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This publication is available at https://www.gov.uk/government/publications/byelaws-for-markets-model-byelaw-10/markets-model-byelaw-10-guidance-notes
1. These model byelaws for markets have been revised to reflect recent changes to national legislation. Every attempt has been made to ensure that changes are up to date, but authorities should check for themselves, and take legal advice where necessary.
The enabling power
2. Section 60 of the Food Act 1984 provides for a local authority who maintain a market to make byelaws for regulating the use of the market place, for preventing nuisances or obstructions, for regulating porters, fixing certain charges and for preventing the spread of fires. As the legislation requires the local authority to consult the fire authority, draft byelaws should be accompanied by confirmation that this has been done.
3. These model byelaws are intended as a guide to local authorities in their preparation of byelaws for regulating the use of their markets.
4. Local authorities should ascertain as to whether they have any other enforcement powers available at either a national or local level, before seeking leave from the Secretary of State to make market byelaws.
5. Byelaws should be adopted only if required to address an existing problem. If councils are in any doubt about the layout of the byelaws, they are advised to use the model byelaws or contact the byelaws team email@example.com.
6. The byelaws should be numbered. Copies of any earlier byelaws that are being revoked should be sent with the new draft byelaws.
7. In drafting proposed byelaws, local authorities must have due regard to their Public Sector Equality Duty and the provisions of the Equality Act 2010, including the requirement to the need to eliminate unlawful discrimination, harassment or victimisation, and to advance equality of opportunity and foster good relations between persons who share a relevant protected characteristic and persons who do not share it
8. Local authorities should consider Public Spaces Protection Order designed to deal with anti-social behaviour in a public place and apply restrictions to how that public space can be used to stop or prevent anti-social behaviour. The order is issued by the council and before the order can be made the council must consult with the police and whatever community representatives they think appropriate, including regular users of the public space. Before the order is made the council must also publish the draft order. Further details can be found in Reform of anti-social behaviour powers: statutory guidance for frontline professionals.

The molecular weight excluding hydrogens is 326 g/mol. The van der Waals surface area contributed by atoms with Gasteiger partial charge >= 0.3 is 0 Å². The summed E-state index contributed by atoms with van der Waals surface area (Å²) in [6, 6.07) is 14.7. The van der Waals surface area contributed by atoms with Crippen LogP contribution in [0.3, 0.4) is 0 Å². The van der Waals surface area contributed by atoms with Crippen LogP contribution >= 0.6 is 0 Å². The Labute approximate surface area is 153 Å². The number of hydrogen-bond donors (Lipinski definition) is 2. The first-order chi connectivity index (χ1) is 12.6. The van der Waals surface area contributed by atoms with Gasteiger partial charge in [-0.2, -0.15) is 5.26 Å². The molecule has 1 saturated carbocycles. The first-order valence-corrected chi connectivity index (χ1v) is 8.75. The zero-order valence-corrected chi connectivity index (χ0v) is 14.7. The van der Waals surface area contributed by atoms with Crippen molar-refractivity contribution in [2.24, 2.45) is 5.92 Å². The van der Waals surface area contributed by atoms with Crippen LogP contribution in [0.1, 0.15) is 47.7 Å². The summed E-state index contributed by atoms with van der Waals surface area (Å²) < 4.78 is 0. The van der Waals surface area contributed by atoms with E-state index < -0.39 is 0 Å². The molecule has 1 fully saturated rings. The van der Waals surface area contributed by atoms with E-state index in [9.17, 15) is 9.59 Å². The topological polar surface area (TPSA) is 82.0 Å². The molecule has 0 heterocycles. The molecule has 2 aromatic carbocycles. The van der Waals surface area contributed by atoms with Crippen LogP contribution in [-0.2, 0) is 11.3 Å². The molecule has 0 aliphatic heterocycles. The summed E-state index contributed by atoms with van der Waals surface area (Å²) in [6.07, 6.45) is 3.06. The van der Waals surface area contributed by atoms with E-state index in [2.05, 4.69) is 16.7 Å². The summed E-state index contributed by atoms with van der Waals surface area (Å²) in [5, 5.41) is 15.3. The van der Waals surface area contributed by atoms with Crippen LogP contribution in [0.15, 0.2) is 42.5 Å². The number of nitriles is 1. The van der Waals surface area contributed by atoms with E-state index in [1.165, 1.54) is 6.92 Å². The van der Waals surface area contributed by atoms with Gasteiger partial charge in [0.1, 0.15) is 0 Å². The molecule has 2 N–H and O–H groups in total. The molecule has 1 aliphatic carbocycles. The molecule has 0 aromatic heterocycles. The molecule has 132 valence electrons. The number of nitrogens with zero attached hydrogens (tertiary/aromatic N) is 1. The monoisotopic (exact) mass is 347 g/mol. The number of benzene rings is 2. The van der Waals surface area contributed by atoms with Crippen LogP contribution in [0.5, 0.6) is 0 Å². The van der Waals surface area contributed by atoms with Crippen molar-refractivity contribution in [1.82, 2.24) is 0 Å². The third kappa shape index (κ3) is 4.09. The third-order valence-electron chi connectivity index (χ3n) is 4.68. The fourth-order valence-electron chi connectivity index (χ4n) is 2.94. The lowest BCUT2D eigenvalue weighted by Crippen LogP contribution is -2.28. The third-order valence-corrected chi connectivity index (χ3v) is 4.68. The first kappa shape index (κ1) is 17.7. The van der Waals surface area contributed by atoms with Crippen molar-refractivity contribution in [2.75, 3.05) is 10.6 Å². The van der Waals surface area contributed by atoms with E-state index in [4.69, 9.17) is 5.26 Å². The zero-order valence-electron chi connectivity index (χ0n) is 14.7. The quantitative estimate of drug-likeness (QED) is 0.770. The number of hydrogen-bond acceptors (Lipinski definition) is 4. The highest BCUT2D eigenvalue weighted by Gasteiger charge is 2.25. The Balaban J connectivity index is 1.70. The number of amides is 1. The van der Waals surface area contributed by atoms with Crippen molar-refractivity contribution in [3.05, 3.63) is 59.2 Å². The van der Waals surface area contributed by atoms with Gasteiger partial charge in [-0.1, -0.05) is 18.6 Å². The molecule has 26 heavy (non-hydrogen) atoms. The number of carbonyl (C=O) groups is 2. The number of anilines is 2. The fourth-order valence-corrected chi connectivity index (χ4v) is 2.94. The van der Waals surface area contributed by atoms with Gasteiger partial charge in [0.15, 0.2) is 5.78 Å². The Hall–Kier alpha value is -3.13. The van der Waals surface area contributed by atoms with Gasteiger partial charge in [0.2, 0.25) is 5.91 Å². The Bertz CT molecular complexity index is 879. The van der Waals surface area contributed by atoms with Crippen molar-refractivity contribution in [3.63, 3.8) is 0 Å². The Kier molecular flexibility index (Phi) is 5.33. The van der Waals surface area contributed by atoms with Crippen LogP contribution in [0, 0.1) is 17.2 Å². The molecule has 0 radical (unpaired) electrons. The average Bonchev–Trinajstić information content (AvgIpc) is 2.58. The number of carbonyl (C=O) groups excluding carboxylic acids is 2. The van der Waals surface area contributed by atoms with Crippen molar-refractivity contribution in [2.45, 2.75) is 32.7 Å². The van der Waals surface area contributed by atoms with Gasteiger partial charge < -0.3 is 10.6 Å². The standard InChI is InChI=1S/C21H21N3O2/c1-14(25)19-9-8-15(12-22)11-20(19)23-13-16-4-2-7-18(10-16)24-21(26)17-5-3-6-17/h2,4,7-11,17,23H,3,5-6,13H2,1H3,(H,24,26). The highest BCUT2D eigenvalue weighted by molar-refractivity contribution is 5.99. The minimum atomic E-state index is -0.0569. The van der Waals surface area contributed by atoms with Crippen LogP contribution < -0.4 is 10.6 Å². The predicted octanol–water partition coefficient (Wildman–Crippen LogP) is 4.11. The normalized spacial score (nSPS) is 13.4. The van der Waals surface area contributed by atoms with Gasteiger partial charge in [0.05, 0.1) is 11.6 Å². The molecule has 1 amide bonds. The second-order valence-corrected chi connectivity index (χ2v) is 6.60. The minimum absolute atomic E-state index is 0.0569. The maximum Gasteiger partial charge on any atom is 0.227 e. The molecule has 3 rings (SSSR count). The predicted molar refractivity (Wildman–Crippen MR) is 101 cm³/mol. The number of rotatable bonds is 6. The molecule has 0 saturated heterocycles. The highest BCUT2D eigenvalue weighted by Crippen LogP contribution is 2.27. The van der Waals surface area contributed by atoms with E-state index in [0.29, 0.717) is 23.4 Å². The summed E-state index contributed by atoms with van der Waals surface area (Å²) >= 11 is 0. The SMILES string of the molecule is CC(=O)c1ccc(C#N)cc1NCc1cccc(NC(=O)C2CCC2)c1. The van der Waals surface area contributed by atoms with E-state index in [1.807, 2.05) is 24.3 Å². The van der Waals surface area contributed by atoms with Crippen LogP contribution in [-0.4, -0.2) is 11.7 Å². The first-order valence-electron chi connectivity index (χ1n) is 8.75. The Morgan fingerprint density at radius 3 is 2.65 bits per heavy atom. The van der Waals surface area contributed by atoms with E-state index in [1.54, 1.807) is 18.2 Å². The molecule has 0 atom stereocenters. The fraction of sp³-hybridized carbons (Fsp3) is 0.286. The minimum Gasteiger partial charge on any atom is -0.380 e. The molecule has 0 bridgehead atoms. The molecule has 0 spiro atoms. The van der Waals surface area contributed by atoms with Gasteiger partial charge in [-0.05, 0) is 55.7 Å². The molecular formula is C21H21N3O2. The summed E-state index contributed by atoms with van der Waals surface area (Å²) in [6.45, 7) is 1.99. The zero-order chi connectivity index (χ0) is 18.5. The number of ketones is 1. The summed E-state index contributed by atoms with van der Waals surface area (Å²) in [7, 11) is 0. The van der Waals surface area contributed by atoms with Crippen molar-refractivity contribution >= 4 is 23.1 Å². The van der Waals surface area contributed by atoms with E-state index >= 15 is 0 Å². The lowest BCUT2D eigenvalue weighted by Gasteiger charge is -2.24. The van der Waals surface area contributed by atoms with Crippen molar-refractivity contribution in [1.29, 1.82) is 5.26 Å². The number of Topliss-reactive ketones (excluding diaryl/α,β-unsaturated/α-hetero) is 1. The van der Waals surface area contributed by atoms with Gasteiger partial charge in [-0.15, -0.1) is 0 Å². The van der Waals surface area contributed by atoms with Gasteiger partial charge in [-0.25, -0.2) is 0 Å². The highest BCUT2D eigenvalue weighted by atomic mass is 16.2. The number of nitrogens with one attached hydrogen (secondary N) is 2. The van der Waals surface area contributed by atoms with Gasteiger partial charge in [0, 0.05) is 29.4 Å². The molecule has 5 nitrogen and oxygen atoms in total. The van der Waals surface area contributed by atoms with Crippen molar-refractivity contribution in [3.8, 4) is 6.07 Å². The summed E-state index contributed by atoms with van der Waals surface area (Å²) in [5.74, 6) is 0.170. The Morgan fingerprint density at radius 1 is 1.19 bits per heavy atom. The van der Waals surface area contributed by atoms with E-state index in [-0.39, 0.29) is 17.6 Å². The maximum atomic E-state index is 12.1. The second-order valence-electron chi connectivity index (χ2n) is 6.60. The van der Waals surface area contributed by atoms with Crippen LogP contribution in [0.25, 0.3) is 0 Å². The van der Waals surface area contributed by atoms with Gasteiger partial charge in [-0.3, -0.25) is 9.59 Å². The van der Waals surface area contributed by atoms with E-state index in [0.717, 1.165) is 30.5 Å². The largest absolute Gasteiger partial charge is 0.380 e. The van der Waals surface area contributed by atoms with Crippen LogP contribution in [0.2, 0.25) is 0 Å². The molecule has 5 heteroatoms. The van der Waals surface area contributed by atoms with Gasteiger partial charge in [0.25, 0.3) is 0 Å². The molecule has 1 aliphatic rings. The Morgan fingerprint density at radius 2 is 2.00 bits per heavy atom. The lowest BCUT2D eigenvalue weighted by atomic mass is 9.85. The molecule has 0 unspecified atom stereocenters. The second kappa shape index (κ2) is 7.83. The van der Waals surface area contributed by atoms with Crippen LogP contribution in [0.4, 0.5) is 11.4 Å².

How to use model byelaw set 10
9. The interpretation provision should be used to define terms which are repeated several times in the text of the byelaws. Councils should only include definitions which appear in the text of the byelaws that the council has selected. Where a defined word only appears in the text of one of the byelaws which a council proposes to adopt, that definition may be included within the text of the byelaw instead, preferably as a separate sub-paragraph.
Further information on model byelaw set 10
For preservation of order
10. Model byelaw 12 deals with requirements on the preservation of order and seeks to prohibit the use of various noise equipment in markets.
11. Section 62 of the Control of Pollution Act 1974 controls most uses of a loudspeaker. Therefore when considering making this byelaw local authorities should have regard to whether loudspeakers can be covered through section 62 and whether the market where the byelaw would be applied falls within section 62 in a specific market context – namely, a highway or any other road, footway, square or court which is for the time being open to the public. If the market where the byelaw would apply is not located in such a place, then retaining a reference to loudspeakers in the model byelaw may be considered on the grounds section 62 will not apply.
12. Local authorities should have regard to the provisions in the Welfare of Animals at Markets Order 1990 when making byelaws.
13. The text of model byelaw 20 contains a number of instructions which may require further elaboration:
- “insert name” - the relevant name will be that of the council which made the byelaws, even if that council is no longer the local authority for that area or is now defunct
- “insert date” - this is the date on which the byelaws were made
- “insert name of confirming authority/authority that gave leave to make the byelaw” - eg The Secretary of State for the Home Department or Communities and Local Government
- “insert date byelaws were confirmed” - this is different from the date on which they byelaws came into force
How to contact MHCLG
14. Applications seeking leave from the Secretary of State to make the byelaws and any queries should be addressed to:
Ministry of Housing, Communities and Local Government
2nd Floor NE, Fry Building
2 Marsham Street